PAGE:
A Nexus Between Government Spending, Credit To Private Sector And Economic Growth Of India: A Time-series Analysis


Krunal Patel


The role of financial development for the growth of an economy is vital to analyze. There is a lengthy debate going on in identifying the nexus between financial development and economic growth. The study focuses on examining the relationship between Government expenditure, Credit to Private Sectors and economic growth and also to identify causality between them. The study considers two major indicators of financial development namely, Domestic credit to private sector, Government spending. This Paper employs Unit-root test, Co-integration and Granger causality test to identify the relationship between economic growth and financial development of India. The annual time-series data ranging from 1964-2020 considered for study. The result of co-integration test suggests that there is long-run relationship between GDP and, domestic credit to private sector, government spending. Granger Causality result was suggesting unidirectional causality between, Domestic credit to private sector to GDP. It also found unidirectional relationship from Economic growth to government spending.


Author Biography

Krunal Patel, Assistant Professor, Shrimad Rajchandra Institute of Management and Computer Application, Uka Tarsadia University, Bardoli-Mahuva Road, Bardoli – 394350, Gujarat

How to Cite
Patel, K. . (2022). A Nexus Between Government Spending, Credit To Private Sector And Economic Growth Of India: A Time-series Analysis. NLDIMSR Innovision Journal of Management Research, 6(1), 1–10. https://doi.org/10.31794/NLDIMSR.6.1.2022.1-10


  1. Adusei, M. (2012). Financial Development and Economic Growth: Is Schumpeter Right? British Journal of Economics, Management and Trade, 2(3), 265–278. https://doi.org/10.9734/BJEMT/2012/1865
  2. Acharya, D., Amanulla, S. and Joy, S. (2009). Financial development and Economic Growth in Indian States: An Examination. International Research Journal of Finance and Economics, 24, 117–130.
  3. Chakraborty, I. (2010). Financial Development and Economic growth in India: An analysis of the post-reform period. South Asia Economic Journal II, 2, 287–308. https://doi.org/10.1177/139156141001100206
  4. Enders, W. (2004). Applied Econometrics Time Series, John Willey and Sons, New York.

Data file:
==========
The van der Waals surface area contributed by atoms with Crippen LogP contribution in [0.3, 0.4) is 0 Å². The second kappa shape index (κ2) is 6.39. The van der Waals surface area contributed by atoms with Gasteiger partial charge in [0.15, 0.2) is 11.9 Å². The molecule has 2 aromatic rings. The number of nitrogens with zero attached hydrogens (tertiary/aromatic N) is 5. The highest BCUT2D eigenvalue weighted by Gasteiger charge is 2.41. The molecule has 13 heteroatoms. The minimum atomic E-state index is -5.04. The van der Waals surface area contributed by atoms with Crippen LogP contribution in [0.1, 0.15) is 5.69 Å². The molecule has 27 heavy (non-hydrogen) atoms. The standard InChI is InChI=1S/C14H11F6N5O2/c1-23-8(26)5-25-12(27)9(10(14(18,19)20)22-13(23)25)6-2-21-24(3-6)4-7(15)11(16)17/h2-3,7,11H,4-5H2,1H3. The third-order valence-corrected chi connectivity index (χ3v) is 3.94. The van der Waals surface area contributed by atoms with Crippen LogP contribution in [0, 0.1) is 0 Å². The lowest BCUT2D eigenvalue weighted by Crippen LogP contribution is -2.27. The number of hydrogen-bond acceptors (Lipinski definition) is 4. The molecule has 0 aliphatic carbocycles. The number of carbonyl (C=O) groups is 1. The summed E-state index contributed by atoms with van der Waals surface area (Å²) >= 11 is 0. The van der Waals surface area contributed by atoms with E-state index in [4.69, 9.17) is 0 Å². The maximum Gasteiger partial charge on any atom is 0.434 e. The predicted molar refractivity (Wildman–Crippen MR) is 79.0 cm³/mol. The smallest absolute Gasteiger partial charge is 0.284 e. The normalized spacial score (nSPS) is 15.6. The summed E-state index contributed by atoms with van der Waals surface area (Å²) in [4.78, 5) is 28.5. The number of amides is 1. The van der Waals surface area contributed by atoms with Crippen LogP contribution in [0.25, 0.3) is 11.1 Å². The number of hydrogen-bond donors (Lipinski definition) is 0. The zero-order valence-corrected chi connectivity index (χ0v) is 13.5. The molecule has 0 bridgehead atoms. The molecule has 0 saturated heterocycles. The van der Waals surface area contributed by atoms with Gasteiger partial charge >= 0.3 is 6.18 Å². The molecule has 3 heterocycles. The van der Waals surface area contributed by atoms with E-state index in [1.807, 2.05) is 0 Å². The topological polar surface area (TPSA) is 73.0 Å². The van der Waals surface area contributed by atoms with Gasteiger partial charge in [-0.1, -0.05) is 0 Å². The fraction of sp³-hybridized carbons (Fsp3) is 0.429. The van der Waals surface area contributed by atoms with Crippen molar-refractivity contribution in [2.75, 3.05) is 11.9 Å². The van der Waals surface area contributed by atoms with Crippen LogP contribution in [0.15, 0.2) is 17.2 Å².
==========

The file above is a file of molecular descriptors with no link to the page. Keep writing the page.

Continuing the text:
5. Global Financial Development Report. (2019/20). Bank regulation and supervision a Decade after the Global Financial Crisis. The World Bank, XV.
  6. Kiran, B., Yavuz, C.N., and Guris, B. (2009). Financial Development and Economic Growth: A Panel Data analysis of emerging countries. The International Journal of Business and Finance Research, (30), 87–94.
  7. Liang, Q. and Teng, J.-Z. (2006). Financial Development and Economic Growth: Evidence from China. China Economic Review, 17, 395–441. https://doi.org/10.1016/j.chieco.2005.09.003
  8. Lucas, R.F. (1988). On the Mechanics of Economic Development. Journal of Monetary Economics, 22(1), 3–42. https://doi.org/10.1016/0304-3932(88)90168-7
  9. McKinnon, R.I. (1973). Money and Capital in Economic Development. Washington: The Brooking Institution.
  10. Nayak, J.M. (2020). Does financial development still a spur to economic growth in India? Journal of Public Affairs, e2328.
  11. Ray, S. (2013). Does Financial development cause economic growth in India? International Journal of Economic Practices and Theories, 3(3), 140–151.
  12. Robinson, J. (1952). The Rate of Interest and Other Essays. The Generalization of General Theory, London: MacMillan. pp. 67–142.
  13. Schumpeter, J.A. (1911). The Theory of Economic Development. Cambridge, MA: Harvard University Press.
  14. Stern, N. (1989). The economics of development: A survey. Economic Journal, 99, pp.597–785. https://doi.
  15. org/10.2307/2233764
  16. Zang, H., and Kim, Y.C. (2007). Does financial development precede growth? Robinson and Lucas might be right. Applied Economics Letters, 14, 15–19. https://doi.org/10.1080/13504850500425469